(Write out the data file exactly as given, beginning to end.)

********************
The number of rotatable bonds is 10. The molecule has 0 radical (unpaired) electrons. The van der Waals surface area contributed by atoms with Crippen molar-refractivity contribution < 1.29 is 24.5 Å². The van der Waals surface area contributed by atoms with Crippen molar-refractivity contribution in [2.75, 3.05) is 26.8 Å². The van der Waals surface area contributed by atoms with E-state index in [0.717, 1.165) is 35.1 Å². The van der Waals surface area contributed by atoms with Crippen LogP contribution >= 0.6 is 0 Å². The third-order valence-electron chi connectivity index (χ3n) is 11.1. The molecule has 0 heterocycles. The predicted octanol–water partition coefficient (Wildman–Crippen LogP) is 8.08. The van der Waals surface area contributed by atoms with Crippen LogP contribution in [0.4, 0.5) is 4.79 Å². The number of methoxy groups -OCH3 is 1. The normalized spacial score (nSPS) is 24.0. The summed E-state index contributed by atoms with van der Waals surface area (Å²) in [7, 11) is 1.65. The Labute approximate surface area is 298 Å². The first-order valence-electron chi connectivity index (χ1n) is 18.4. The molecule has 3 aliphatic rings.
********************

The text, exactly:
The number of rotatable bonds is 10. The molecule has 0 radical (unpaired) electrons. The van der Waals surface area contributed by atoms with Crippen molar-refractivity contribution < 1.29 is 24.5 Å². The van der Waals surface area contributed by atoms with Crippen molar-refractivity contribution in [2.75, 3.05) is 26.8 Å². The van der Waals surface area contributed by atoms with E-state index in [0.717, 1.165) is 35.1 Å². The van der Waals surface area contributed by atoms with Crippen LogP contribution >= 0.6 is 0 Å². The third-order valence-electron chi connectivity index (χ3n) is 11.1. The molecule has 0 heterocycles. The predicted octanol–water partition coefficient (Wildman–Crippen LogP) is 8.08. The van der Waals surface area contributed by atoms with Crippen LogP contribution in [0.4, 0.5) is 4.79 Å². The number of methoxy groups -OCH3 is 1. The normalized spacial score (nSPS) is 24.0. The summed E-state index contributed by atoms with van der Waals surface area (Å²) in [7, 11) is 1.65. The Labute approximate surface area is 298 Å². The first-order valence-electron chi connectivity index (χ1n) is 18.4. The molecule has 3 aliphatic rings.